Covering the Goulburn and Murray valleys

Cup Aims hits target

High Aims has resumed from a spell in fine fashion with a hard-fought win in Saturday's Tatura Cup.

HANNAH DRISCOLL April 21, 2014 3:05am

Tatura Cup winner High Aims’ connections co-trainer David Feek, jockey Andrew Mallyon, sponsors Amelia and Alistair Ewart, and owners Kylie Cameron, Tony Pickles and Michael Tidecz.

A track upgrade did not stop proven wet tracker High Aims from taking out the $35000 Tatura Cup for trainers David Brideoake and David Feek on Saturday.

The first-up starter defeated the favourite Grand Sai Wan, trained by Benalla’s Peter Burgun, in the last few strides with Brian Cox’s Murdoch’s Joy coming third.

The Peter Maher-trained Minnesota Hussle raced to the front from the barriers while High Aims, ridden by Andrew Mallyon, settled in fourth one out from the barrier, but started to move up at the 600m mark.

She moved up three-wide into the straight to battle with Grand Sai Wan to the line, with Murdoch’s Joy coming home fast on the outside.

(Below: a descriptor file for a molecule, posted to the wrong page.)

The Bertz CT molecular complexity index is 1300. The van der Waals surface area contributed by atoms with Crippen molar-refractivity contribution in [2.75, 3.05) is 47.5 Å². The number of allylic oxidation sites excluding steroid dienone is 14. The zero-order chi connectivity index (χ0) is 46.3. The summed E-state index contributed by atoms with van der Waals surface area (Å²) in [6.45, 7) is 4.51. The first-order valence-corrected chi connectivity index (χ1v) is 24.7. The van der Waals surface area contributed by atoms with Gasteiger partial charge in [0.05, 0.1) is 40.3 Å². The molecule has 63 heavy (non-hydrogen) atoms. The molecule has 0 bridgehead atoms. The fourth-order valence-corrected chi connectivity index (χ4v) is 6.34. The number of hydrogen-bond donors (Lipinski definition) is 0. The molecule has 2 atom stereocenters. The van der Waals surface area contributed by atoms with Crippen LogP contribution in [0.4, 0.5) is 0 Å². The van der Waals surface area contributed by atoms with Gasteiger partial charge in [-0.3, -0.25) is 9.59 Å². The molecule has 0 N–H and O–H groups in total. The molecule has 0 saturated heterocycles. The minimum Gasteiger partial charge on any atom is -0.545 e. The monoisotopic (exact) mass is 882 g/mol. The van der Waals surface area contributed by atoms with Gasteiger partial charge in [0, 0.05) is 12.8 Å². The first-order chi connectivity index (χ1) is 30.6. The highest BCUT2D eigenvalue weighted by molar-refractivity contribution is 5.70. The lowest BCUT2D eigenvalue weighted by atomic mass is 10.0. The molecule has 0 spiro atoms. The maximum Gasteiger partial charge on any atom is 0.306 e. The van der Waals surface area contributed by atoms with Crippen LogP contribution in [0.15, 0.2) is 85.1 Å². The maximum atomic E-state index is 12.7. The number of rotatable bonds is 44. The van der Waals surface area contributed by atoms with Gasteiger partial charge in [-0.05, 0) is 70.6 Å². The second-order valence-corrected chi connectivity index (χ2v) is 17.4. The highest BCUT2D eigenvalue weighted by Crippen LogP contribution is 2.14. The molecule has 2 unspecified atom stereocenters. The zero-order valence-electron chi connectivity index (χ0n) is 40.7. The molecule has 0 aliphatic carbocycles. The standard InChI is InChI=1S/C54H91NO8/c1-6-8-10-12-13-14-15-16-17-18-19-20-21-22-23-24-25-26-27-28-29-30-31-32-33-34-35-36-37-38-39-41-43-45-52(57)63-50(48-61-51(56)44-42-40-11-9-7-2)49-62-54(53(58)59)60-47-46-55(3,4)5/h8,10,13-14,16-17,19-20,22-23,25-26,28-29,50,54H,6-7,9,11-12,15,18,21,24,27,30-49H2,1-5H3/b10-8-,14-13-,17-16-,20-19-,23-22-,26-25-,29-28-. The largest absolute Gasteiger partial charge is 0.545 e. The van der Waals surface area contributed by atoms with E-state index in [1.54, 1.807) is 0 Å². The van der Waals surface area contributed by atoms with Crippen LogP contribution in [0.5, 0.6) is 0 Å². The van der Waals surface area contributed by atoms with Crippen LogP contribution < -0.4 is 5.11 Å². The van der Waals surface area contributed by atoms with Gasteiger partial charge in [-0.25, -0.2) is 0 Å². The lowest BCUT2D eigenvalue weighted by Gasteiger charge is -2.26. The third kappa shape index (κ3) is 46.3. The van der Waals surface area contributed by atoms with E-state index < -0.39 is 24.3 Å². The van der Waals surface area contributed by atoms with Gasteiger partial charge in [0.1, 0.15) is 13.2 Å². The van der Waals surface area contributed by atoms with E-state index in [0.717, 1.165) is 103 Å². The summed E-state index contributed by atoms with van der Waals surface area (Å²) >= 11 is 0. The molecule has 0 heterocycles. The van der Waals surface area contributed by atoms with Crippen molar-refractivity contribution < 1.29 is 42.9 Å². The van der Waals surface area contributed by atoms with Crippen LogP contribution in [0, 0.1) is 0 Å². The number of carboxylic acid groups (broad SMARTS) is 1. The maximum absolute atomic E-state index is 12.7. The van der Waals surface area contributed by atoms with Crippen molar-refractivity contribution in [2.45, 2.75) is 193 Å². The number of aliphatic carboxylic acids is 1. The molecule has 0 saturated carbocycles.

It was the second tilt at the Tatura Cup for some of the owners, including Tony Pickles and Kylie Cameron.

The Brideoake-trained stallion Cape D’Amore ran fifth in 2009, but five days later won the $128500 Albury Cup.

Saturday was High Aims’ first start since August, but the four-year-old mare had six starts at Sandown, Moonee Valley, Caulfield and Mornington for three wins and a second last campaign.

Her form suggested she favoured a heavy track, with three wins and two seconds from five starts, but had never won on a track rated good.

Feek said High Aims was being prepared for this race in February and after the rain two weeks ago they decided to leave her in.

The track at Tatura was upgraded from Dead 4 to a Good 3 after race four and Feek said there was no reason she could not perform on a drier track.

‘‘With horses we tend to look at horses who have high actions or hit the ground hard that like wet tracks,’’ Feek said.

‘‘She’s not particularly like that, so there was no reason why she shouldn’t be able to compete on a sound surface.

‘‘I suppose 50m out I thought whatever happens she’s run well first up and fortunately knowing she’ll get further as her preparation went on, she would be in the first three at least.’’

Feek said the mare would return to Melbourne or possibly even Adelaide in search of wet ground to race on that would come as winter approached.

He said if she improved from this run and could compete in mares’ grade in Melbourne at the level he believed she could she might head to Queensland for the racing carnival.

Brideoake, Feek and Mallyon also finished with a win in the final race with four-year-old Inthenameoflove, which now has two wins and a third from three starts.

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